Good Strategy/Bad Strategy: The difference and why it matters is not just another strategy manual, full of blue-sky thinking but short on practical ideas. This book has remained on bestseller lists since it was published in June 2011 thanks to the range of real life examples and logical arguments it provides.
The big highlighted case study is entitled ‘How Steve Jobs saved Apple’. While this is a compelling read in itself, there are a variety of other examples from world history on hand; ranging from David and Goliath, to Roosevelt in WWII, and the modern commercial phenomenon which transformed pomegranate juice into a valuable product.
Good Strategy/Bad Strategy was chosen as one of six finalists for the Financial Times and Goldman Sachs Business Book of the Year award for 2011. It has won praise in the business world and scholarly circles for the personal approach Richard Rumelt takes, drawing on his forty years of practical experience with both commercial leaders and key academic strategists. The book is easy to read and full of personal opinions, clearly laid out in a series of arguments.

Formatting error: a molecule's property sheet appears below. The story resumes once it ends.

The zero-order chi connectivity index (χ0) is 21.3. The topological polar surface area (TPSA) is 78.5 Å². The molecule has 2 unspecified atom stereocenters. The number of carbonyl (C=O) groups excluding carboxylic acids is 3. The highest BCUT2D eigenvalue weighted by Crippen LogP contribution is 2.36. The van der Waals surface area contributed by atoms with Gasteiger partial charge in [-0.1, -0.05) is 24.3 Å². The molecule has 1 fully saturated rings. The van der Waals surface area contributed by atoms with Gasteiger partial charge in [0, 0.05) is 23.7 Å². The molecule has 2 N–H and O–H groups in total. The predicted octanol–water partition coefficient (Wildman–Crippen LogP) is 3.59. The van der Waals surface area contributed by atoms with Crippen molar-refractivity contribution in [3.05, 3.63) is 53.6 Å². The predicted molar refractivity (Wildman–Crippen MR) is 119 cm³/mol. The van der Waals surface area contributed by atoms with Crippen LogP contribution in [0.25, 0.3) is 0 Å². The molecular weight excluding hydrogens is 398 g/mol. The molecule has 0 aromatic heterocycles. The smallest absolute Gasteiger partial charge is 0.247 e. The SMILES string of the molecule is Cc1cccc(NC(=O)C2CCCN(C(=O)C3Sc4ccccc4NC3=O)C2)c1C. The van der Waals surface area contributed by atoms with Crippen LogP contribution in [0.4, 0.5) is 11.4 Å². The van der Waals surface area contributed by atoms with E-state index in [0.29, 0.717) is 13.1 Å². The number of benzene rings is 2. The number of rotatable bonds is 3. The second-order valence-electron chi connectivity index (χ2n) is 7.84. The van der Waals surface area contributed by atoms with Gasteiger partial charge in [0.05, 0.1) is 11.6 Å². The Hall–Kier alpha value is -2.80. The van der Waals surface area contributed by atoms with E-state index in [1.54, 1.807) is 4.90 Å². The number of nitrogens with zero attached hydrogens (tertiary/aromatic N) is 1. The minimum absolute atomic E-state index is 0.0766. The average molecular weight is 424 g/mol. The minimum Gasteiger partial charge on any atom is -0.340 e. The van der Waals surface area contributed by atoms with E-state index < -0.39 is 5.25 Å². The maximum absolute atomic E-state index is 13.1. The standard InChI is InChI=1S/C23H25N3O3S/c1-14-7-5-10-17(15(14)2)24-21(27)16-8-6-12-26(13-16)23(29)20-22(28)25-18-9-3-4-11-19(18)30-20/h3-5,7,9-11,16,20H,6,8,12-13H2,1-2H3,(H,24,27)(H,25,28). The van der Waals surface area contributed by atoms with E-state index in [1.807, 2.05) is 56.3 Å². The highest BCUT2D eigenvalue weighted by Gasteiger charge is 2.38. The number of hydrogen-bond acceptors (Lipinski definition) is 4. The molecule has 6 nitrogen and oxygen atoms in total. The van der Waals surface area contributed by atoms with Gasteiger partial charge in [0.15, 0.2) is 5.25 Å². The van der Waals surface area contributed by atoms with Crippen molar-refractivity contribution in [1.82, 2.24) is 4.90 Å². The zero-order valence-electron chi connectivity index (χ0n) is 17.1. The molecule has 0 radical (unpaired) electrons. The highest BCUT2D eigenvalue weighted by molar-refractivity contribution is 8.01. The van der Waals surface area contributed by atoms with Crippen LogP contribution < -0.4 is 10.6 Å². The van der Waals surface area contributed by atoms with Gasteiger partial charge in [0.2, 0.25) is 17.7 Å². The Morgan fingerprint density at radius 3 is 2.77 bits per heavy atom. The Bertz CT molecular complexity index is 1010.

One aspect that makes the book stand out is the focus on bad strategy – what makes it, and how you can recognize the ‘fluff’. It demonstrates where amorphous strategies are ineffective, and why goals do not constitute a plan. Strategy does not mean that you can avoid all problems - there are always challenges to be faced, but Rumelt emphasizes that it is how you deal with them that will define your leadership. ‘A talented leader identifies the one or two critical issues in the situation... and then focuses and concentrates action and resources on them’.
The book is a wealth of information, and can be read in one go, or broken up into insightful chunks using the helpful chapter layout. It forces you to think, and challenges conventional strategic wisdom with refreshing insight.